Biodegradable starch-based nano-composites

Xie, Fengwei (2012). Biodegradable starch-based nano-composites. In Luigi Nicolais, Assunta Borzacchiello and Stuart M. Lee (Ed.), Wiley encyclopedia of composites 2nd ed. (pp. 102-113) Hoboken, NJ, USA: John Wiley & Sons. doi:10.1002/9781118097298.weoc014

Author Xie, Fengwei
Title of chapter Biodegradable starch-based nano-composites
Title of book Wiley encyclopedia of composites
Place of Publication Hoboken, NJ, USA
Publisher John Wiley & Sons
Publication Year 2012
Sub-type Chapter in textbook
DOI 10.1002/9781118097298.weoc014
Year available 2011
Edition 2nd
ISBN 9781118097298
Editor Luigi Nicolais
Assunta Borzacchiello
Stuart M. Lee
Volume number 1
Start page 102
End page 113
Total pages 12
Collection year 2013
Language eng
Abstract/Summary Compared to normal starch-based materials, starch nanocomposites have attracted much interest in the recent years due to the drastic improvements in the mechanical properties, thermal stability, flame retardant properties, gas barrier properties, and so on. There are three main types of nanofillers that have been frequently used to reinforce starch matrix, that is, starch nanocrystals/nanoparticles, cellulose nanowhiskers/nanofibers, and layered nanoclays. This article discusses these three types of biodegradable starch-based nanocomposite systems in terms of their formulation-processing-structure-properties relationships in detail. Layered nanoclays have been the most popular choice for preparing starch-based nanocomposites. Nanoclay surface chemistry, starch type (including amylose content) and chemical modification, and starch-plasticizer-nanofiller interactions during processing have to be considered in order to increase the intercalation/exfoliation of nanoclay in the starch matrix. It is revealed that the hydrophilicity difference between nanoclay and starch plays a dominant role in the nanostructural evolution. In addition, starch/biodegradable polymer/nanoclay multiphase nanocomposite system has been a popular choice for further improved properties. The renewability and biodegradability of starch-based nanocomposite materials justify its wide use as truly sustainable plastics.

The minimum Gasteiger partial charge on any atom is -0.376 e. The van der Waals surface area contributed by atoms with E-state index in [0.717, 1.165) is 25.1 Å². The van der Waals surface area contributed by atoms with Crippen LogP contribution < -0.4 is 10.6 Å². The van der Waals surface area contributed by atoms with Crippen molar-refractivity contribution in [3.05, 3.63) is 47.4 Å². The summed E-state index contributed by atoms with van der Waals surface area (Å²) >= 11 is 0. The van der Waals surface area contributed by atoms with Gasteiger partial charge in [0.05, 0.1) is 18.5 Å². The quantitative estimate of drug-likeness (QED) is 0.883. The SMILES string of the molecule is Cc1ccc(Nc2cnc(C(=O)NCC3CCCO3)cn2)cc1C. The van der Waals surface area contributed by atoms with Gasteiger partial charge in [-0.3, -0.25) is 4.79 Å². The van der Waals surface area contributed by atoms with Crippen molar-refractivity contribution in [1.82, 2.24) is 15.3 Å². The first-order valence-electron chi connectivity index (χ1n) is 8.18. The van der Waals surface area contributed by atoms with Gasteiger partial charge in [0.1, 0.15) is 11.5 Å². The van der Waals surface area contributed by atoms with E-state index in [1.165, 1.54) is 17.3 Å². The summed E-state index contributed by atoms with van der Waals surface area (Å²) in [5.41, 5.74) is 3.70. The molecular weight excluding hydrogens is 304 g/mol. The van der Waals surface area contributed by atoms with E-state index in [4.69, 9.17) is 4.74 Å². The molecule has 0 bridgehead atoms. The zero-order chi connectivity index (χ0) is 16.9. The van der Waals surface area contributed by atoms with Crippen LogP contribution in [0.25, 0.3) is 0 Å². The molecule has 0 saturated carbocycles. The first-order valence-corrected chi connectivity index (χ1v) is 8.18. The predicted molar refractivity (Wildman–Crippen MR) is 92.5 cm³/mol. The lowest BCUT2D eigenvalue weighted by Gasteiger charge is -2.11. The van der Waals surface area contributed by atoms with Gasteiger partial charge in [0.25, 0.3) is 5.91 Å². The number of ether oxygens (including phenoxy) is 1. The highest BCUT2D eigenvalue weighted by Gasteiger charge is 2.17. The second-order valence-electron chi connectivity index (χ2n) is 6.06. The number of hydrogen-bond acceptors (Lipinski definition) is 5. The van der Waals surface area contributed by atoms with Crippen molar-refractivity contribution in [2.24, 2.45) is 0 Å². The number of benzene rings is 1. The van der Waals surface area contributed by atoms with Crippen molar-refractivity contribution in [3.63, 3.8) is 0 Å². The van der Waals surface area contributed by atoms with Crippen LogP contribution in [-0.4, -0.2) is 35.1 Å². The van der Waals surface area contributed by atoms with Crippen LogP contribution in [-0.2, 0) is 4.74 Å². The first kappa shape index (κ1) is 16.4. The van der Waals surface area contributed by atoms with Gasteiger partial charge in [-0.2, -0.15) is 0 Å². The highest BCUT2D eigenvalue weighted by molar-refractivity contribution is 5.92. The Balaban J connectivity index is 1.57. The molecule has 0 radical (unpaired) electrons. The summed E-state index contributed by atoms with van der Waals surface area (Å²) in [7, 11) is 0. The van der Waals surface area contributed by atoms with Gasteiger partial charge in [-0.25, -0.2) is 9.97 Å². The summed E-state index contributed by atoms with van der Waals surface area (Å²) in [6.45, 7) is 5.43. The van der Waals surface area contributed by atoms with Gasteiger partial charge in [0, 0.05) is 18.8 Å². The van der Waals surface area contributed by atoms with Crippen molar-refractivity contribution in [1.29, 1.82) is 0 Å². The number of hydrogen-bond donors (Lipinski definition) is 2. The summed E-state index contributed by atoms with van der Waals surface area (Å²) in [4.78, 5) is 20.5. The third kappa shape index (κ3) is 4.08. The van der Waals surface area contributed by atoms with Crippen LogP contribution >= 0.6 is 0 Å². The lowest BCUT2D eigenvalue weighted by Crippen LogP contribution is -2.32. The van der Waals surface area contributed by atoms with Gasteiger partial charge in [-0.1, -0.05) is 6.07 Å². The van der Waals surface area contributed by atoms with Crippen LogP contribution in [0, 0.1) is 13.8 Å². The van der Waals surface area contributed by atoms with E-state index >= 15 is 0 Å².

Keyword Starch
Starch nanocrystals
Starch nanoparticles
Cellulose nanowhiskers
Cellulose nanofibers
Layered nanoclays
Biodegradable polymers
Q-Index Code BX
Q-Index Status Confirmed Code
Institutional Status UQ
Additional Notes "Written by prominent international experts from industry and academia, the Wiley Encyclopedia of Composites, Second Edition presents over 265 new and revised articles addressing the new technological advances in properties, processing, formulation, design, analysis, evaluation, manufacture, testing, and reliability of composites". Chapter included in volume one of five volume set.

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Created: Mon, 18 Jun 2012, 13:37:48 EST by David Fengwei Xie on behalf of Aust Institute for Bioengineering & Nanotechnology